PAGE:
EJToday: Top Headlines
EJToday is SEJ's selection of new and outstanding stories on environmental topics in print and on the air, updated every weekday. SEJ also offers a free e-mailed digest of the day's EJToday postings, called SEJ-beat. SEJ members are subscribed automatically, but may opt out here. Non-members may subscribe here. EJToday is also available via RSS feed. Please see Editorial Guidelines for EJToday content.
"In the first enforcement of its kind against a public agency, the (Calif.) State Water Board on Tuesday said it has reached a $6.2 million settlement with the city of Long Beach for extensive violations of regulations governing the storage of petroleum and waste oil in underground storage tanks."
"Some residents blame a nearby toxic waste dump for health problems. U.S. says the study shows the Obama administration's commitment to environmental justice."
A move is afoot in California to put on the ballot an initiative that would cripple the state's effort to slash its greenhouse emissions.
"California last week became the first state to integrate green building practices .... not everyone is thrilled about it."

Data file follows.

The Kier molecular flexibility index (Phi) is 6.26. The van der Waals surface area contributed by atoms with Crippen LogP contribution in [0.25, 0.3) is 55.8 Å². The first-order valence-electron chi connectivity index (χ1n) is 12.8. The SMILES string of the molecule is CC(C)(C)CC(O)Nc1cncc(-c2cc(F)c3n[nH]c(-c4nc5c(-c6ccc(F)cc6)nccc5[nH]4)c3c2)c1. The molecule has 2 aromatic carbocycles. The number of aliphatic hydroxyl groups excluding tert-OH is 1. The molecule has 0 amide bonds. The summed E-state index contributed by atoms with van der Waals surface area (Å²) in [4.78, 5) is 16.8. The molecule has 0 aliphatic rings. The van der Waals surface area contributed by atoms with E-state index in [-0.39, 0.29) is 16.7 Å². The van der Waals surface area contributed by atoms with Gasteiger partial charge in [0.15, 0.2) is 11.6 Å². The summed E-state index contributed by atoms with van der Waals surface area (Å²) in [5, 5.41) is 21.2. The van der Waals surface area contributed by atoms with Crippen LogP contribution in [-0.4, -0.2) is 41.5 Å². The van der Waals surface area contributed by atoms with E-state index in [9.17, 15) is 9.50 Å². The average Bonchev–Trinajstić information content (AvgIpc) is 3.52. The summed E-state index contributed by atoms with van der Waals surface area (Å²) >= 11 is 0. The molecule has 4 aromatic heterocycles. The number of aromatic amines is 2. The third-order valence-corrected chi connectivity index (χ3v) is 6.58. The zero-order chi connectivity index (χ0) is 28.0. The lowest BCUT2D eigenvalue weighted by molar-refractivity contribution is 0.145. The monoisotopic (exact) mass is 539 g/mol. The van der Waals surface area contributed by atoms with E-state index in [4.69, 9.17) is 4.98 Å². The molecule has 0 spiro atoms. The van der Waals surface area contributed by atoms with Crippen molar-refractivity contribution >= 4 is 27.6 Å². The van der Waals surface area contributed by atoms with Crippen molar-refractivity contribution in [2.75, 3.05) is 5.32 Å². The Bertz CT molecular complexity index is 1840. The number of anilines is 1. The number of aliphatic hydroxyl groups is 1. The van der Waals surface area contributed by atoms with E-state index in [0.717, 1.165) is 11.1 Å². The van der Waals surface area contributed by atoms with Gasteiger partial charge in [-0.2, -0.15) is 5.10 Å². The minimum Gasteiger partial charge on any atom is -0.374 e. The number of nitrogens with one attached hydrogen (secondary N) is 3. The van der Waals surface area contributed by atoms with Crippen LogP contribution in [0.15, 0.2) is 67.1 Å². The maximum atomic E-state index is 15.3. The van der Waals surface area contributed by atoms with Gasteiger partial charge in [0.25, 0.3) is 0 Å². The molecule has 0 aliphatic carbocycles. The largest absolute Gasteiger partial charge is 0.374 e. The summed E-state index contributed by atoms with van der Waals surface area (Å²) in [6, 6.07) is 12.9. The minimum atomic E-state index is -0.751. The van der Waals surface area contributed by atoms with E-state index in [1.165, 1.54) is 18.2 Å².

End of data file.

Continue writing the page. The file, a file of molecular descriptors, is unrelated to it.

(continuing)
"A $40 million federal stimulus project to drill up to 50 new wells in California moves forward despite drying aquifers and community complaints."
"California scientists have identified clusters of autism, largely in the Los Angeles and San Francisco areas, where children are twice as likely to have autism as children in surrounding areas. The 10 clusters were found mostly among children with highly educated parents, leading researchers to report that they probably can be explained by better access to medical experts who diagnose the disorder."
A plan for the world's largest solar array in California promises clean energy -- but critics say green energy isn't always green.
"A county board in central California approved the expansion of the largest toxic-waste dump in the West, despite concerns about an increase in birth defects in a nearby farming town."
"Two degrees may be too much. That's the message from a delegation of ocean science and policy experts from Monterey's Center for Ocean Solutions and Stanford University, who traveled to Copenhagen to relay the staggering burdens of greenhouse gas emissions on the sea."
"In some hardscrabble East Bay neighborhoods, people die of heart disease and cancer at three times the rates found just a few miles away in more well-to-do communities. Children living near busy freeways in Oakland are hospitalized for asthma at 12 times the rate of young people in Lafayette's wooded housing tracts."
"Recycling centers across California are closing, and scores of troubled youths are being tossed from 'green' jobs onto unemployment rolls in the wake of Sacramento's raid on bottle deposit funds."
"California officials on Tuesday issued the nation's first blueprint for a broad-based cap-and-trade plan, an innovative and controversial effort to use market forces to control global warming."